Wednesday, August 30, 2006

[far-east] china getting serious about balanced economic growth

From the Chinese People’s Daily comes an interesting piece about Chinese reprioritization:

The Chinese government is giving priority to job creation, as it has for the first time listed "newly created jobs" as second on its list of leading macro-economic control targets.

One of China's projected targets for this year's macro-economic control is to "create over 8 million new jobs, and confine the registered urban unemployment rate to 4.5 percent", said Zeng Peiyan, minister in charge of the State Development Planning Commission.

Mo Rong, a senior research fellow in the Research Institute of Labor Sciences, said that this indicates a major shift of the Chinese government's focus, from principally pursuing high economic growth in the past to seeking a balanced growth of economy and employment in the future.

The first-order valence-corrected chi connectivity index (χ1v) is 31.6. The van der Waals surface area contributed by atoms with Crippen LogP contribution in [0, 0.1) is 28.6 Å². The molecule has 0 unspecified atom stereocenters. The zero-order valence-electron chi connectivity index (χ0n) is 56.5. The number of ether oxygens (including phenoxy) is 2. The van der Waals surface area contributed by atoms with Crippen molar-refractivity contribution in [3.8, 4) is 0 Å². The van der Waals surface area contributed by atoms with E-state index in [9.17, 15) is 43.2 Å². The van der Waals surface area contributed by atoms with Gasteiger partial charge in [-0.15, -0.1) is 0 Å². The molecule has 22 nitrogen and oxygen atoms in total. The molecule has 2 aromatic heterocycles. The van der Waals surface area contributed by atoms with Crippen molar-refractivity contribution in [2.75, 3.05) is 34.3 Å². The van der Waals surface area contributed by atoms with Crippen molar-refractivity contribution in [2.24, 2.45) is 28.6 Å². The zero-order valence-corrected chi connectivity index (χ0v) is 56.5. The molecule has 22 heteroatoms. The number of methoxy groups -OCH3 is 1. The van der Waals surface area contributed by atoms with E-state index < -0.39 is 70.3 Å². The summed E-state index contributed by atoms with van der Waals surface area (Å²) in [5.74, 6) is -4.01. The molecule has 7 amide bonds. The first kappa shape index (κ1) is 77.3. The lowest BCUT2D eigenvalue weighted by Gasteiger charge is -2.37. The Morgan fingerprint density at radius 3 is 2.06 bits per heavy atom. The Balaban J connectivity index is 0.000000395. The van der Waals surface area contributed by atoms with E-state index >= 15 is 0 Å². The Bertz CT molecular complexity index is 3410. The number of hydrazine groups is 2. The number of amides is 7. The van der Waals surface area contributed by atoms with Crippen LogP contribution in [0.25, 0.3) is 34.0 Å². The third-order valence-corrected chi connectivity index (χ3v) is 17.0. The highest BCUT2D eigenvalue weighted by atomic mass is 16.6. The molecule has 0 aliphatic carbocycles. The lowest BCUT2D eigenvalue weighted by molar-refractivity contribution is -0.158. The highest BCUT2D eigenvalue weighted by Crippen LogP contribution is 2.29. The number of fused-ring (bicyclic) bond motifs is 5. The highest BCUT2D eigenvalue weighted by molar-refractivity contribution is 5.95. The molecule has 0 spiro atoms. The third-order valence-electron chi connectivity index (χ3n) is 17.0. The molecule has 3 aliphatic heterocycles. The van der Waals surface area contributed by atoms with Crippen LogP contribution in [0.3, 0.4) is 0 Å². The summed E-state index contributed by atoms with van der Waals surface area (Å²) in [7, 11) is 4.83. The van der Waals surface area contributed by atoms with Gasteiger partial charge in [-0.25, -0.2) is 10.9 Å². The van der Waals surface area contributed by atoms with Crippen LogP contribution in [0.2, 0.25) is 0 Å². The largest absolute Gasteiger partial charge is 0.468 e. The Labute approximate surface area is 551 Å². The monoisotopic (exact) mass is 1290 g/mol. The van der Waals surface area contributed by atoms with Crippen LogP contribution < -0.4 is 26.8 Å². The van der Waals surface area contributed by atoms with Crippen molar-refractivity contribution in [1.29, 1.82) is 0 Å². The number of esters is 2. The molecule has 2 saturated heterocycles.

Words like unemployment and layoffs used to be strange to the Chinese as the Chinese government, for many years after 1949, had adopted a "cradle-to-grave" employment and welfare policy that covered the entire population. Meanwhile, Chinese enterprises also suffered from overstaffing and low efficiency, and lacked vitality and market competitiveness.

Unemployment and unemployability are both issues today and a stated target of 8 million new jobs, though a tall order and virtually unrealizable, nevertheless marks a departure in the necessity the government sees in even mentioning it. Stay tuned.

No comments: